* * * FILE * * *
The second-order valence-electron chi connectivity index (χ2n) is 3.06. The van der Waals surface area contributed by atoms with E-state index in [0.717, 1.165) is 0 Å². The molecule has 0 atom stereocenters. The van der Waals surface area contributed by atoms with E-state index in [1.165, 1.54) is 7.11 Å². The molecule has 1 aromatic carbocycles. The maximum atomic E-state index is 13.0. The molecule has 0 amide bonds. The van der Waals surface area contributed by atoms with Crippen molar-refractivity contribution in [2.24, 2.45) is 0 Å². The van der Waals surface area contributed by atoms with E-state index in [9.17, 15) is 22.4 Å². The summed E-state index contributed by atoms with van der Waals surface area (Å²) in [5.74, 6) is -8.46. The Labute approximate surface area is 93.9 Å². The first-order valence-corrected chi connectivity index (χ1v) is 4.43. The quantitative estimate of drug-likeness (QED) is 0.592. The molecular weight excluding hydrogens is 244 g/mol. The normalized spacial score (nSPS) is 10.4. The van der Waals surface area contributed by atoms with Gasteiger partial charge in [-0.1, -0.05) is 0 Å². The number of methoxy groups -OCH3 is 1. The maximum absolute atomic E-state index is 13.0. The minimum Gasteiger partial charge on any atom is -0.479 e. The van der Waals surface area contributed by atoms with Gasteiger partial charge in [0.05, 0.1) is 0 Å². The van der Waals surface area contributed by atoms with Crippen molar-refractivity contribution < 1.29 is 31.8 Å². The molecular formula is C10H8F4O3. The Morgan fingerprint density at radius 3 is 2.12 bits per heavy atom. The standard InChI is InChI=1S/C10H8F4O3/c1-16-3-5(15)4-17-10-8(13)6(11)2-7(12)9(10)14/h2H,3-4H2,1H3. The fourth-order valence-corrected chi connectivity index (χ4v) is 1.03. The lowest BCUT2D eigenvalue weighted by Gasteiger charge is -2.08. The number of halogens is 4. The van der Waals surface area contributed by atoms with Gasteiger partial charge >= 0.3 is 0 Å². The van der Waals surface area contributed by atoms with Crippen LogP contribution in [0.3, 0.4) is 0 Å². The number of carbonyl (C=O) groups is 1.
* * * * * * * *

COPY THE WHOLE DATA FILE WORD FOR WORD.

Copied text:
The second-order valence-electron chi connectivity index (χ2n) is 3.06. The van der Waals surface area contributed by atoms with E-state index in [0.717, 1.165) is 0 Å². The molecule has 0 atom stereocenters. The van der Waals surface area contributed by atoms with E-state index in [1.165, 1.54) is 7.11 Å². The molecule has 1 aromatic carbocycles. The maximum atomic E-state index is 13.0. The molecule has 0 amide bonds. The van der Waals surface area contributed by atoms with Crippen molar-refractivity contribution in [2.24, 2.45) is 0 Å². The van der Waals surface area contributed by atoms with E-state index in [9.17, 15) is 22.4 Å². The summed E-state index contributed by atoms with van der Waals surface area (Å²) in [5.74, 6) is -8.46. The Labute approximate surface area is 93.9 Å². The first-order valence-corrected chi connectivity index (χ1v) is 4.43. The quantitative estimate of drug-likeness (QED) is 0.592. The molecular weight excluding hydrogens is 244 g/mol. The normalized spacial score (nSPS) is 10.4. The van der Waals surface area contributed by atoms with Gasteiger partial charge in [-0.1, -0.05) is 0 Å². The number of methoxy groups -OCH3 is 1. The maximum absolute atomic E-state index is 13.0. The minimum Gasteiger partial charge on any atom is -0.479 e. The van der Waals surface area contributed by atoms with Gasteiger partial charge in [0.05, 0.1) is 0 Å². The van der Waals surface area contributed by atoms with Crippen molar-refractivity contribution < 1.29 is 31.8 Å². The molecular formula is C10H8F4O3. The Morgan fingerprint density at radius 3 is 2.12 bits per heavy atom. The standard InChI is InChI=1S/C10H8F4O3/c1-16-3-5(15)4-17-10-8(13)6(11)2-7(12)9(10)14/h2H,3-4H2,1H3. The fourth-order valence-corrected chi connectivity index (χ4v) is 1.03. The lowest BCUT2D eigenvalue weighted by Gasteiger charge is -2.08. The number of halogens is 4. The van der Waals surface area contributed by atoms with Gasteiger partial charge >= 0.3 is 0 Å². The van der Waals surface area contributed by atoms with Crippen LogP contribution in [0.3, 0.4) is 0 Å². The number of carbonyl (C=O) groups is 1.